EP2695586B1 - A valve prosthesis and kit - Google Patents

A valve prosthesis and kit Download PDF

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Publication number
EP2695586B1
EP2695586B1 EP12425139.8A EP12425139A EP2695586B1 EP 2695586 B1 EP2695586 B1 EP 2695586B1 EP 12425139 A EP12425139 A EP 12425139A EP 2695586 B1 EP2695586 B1 EP 2695586B1
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EP
European Patent Office
Prior art keywords
10c
annular structure
prosthesis
anchoring
anchoring members
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EP12425139.8A
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German (de)
French (fr)
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EP2695586A1 (en
Inventor
Giovanni Rolando
Paolo Gaschino
Laura Ghione
Andrea Marchisio
Monica Achiluzzi
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Dideco SpA
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Dideco SpA
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Priority to EP12425139.8A priority Critical patent/EP2695586B1/en
Publication of EP2695586A1 publication Critical patent/EP2695586A1/en
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Publication of EP2695586B1 publication Critical patent/EP2695586B1/en
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    • AHUMAN NECESSITIES
    • A61MEDICAL OR VETERINARY SCIENCE; HYGIENE
    • A61FFILTERS IMPLANTABLE INTO BLOOD VESSELS; PROSTHESES; DEVICES PROVIDING PATENCY TO, OR PREVENTING COLLAPSING OF, TUBULAR STRUCTURES OF THE BODY, e.g. STENTS; ORTHOPAEDIC, NURSING OR CONTRACEPTIVE DEVICES; FOMENTATION; TREATMENT OR PROTECTION OF EYES OR EARS; BANDAGES, DRESSINGS OR ABSORBENT PADS; FIRST-AID KITS
    • A61F2/00Filters implantable into blood vessels; Prostheses, i.e. artificial substitutes or replacements for parts of the body; Appliances for connecting them with the body; Devices providing patency to, or preventing collapsing of, tubular structures of the body, e.g. stents
    • A61F2/02Prostheses implantable into the body
    • A61F2/24Heart valves ; Vascular valves, e.g. venous valves; Heart implants, e.g. passive devices for improving the function of the native valve or the heart muscle; Transmyocardial revascularisation [TMR] devices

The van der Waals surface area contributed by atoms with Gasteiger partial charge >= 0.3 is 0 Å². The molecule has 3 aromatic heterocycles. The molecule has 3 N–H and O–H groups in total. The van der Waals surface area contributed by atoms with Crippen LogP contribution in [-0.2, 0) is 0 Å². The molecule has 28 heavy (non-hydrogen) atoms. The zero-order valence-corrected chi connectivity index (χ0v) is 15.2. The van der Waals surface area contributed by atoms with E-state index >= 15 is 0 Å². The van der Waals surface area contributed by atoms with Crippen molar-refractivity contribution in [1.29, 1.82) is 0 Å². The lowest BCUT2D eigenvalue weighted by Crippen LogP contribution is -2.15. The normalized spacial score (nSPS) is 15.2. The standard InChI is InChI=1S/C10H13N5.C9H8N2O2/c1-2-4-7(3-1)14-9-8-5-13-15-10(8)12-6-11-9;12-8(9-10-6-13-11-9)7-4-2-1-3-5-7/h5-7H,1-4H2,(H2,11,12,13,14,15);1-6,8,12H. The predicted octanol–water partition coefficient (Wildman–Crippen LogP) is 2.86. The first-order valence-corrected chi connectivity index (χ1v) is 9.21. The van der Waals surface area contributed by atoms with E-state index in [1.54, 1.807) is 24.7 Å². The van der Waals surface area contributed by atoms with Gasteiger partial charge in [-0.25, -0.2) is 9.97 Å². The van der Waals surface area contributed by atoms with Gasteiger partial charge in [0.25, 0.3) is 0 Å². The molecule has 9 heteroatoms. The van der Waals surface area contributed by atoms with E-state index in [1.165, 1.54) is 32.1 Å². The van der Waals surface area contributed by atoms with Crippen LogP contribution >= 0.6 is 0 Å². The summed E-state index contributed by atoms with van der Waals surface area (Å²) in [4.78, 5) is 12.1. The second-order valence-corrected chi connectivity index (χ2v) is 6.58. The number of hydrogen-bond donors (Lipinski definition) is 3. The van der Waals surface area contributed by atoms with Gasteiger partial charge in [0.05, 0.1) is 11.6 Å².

• A61F2/2412Heart valves ; Vascular valves, e.g. venous valves; Heart implants, e.g. passive devices for improving the function of the native valve or the heart muscle; Transmyocardial revascularisation [TMR] devices with soft flexible valve members, e.g. tissue valves shaped like natural valves
    • AHUMAN NECESSITIES
    • A61MEDICAL OR VETERINARY SCIENCE; HYGIENE
    • A61FFILTERS IMPLANTABLE INTO BLOOD VESSELS; PROSTHESES; DEVICES PROVIDING PATENCY TO, OR PREVENTING COLLAPSING OF, TUBULAR STRUCTURES OF THE BODY, e.g. STENTS; ORTHOPAEDIC, NURSING OR CONTRACEPTIVE DEVICES; FOMENTATION; TREATMENT OR PROTECTION OF EYES OR EARS; BANDAGES, DRESSINGS OR ABSORBENT PADS; FIRST-AID KITS
    • A61F2/00Filters implantable into blood vessels; Prostheses, i.e. artificial substitutes or replacements for parts of the body; Appliances for connecting them with the body; Devices providing patency to, or preventing collapsing of, tubular structures of the body, e.g. stents
    • A61F2/02Prostheses implantable into the body
    • A61F2/24Heart valves ; Vascular valves, e.g. venous valves; Heart implants, e.g. passive devices for improving the function of the native valve or the heart muscle; Transmyocardial revascularisation [TMR] devices
    • A61F2/2412Heart valves ; Vascular valves, e.g. venous valves; Heart implants, e.g. passive devices for improving the function of the native valve or the heart muscle; Transmyocardial revascularisation [TMR] devices with soft flexible valve members, e.g. tissue valves shaped like natural valves
    • A61F2/2418Scaffolds therefor, e.g. support stents
    • AHUMAN NECESSITIES
    • A61MEDICAL OR VETERINARY SCIENCE; HYGIENE
    • A61FFILTERS IMPLANTABLE INTO BLOOD VESSELS; PROSTHESES; DEVICES PROVIDING PATENCY TO, OR PREVENTING COLLAPSING OF, TUBULAR STRUCTURES OF THE BODY, e.g. STENTS; ORTHOPAEDIC, NURSING OR CONTRACEPTIVE DEVICES; FOMENTATION; TREATMENT OR PROTECTION OF EYES OR EARS; BANDAGES, DRESSINGS OR ABSORBENT PADS; FIRST-AID KITS
    • A61F2/00Filters implantable into blood vessels; Prostheses, i.e. artificial substitutes or replacements for parts of the body; Appliances for connecting them with the body; Devices providing patency to, or preventing collapsing of, tubular structures of the body, e.g. stents
    • A61F2/02Prostheses implantable into the body
    • A61F2/24Heart valves ; Vascular valves, e.g. venous valves; Heart implants, e.g. passive devices for improving the function of the native valve or the heart muscle; Transmyocardial revascularisation [TMR] devices
    • A61F2/2427Devices for manipulating or deploying heart valves during implantation
    • A61F2/2436Deployment by retracting a sheath
    • AHUMAN NECESSITIES
    • A61MEDICAL OR VETERINARY SCIENCE; HYGIENE
    • A61FFILTERS IMPLANTABLE INTO BLOOD VESSELS; PROSTHESES; DEVICES PROVIDING PATENCY TO, OR PREVENTING COLLAPSING OF, TUBULAR STRUCTURES OF THE BODY, e.g. STENTS; ORTHOPAEDIC, NURSING OR CONTRACEPTIVE DEVICES; FOMENTATION; TREATMENT OR PROTECTION OF EYES OR EARS; BANDAGES, DRESSINGS OR ABSORBENT PADS; FIRST-AID KITS
    • A61F2220/00Fixations or connections for prostheses classified in groups A61F2/00 - A61F2/26 or A61F2/82 or A61F9/00 or A61F11/00 or subgroups thereof
    • A61F2220/0025Connections or couplings between prosthetic parts, e.g. between modular parts; Connecting elements
    • A61F2220/0075Connections or couplings between prosthetic parts, e.g. between modular parts; Connecting elements sutured, ligatured or stitched, retained or tied with a rope, string, thread, wire or cable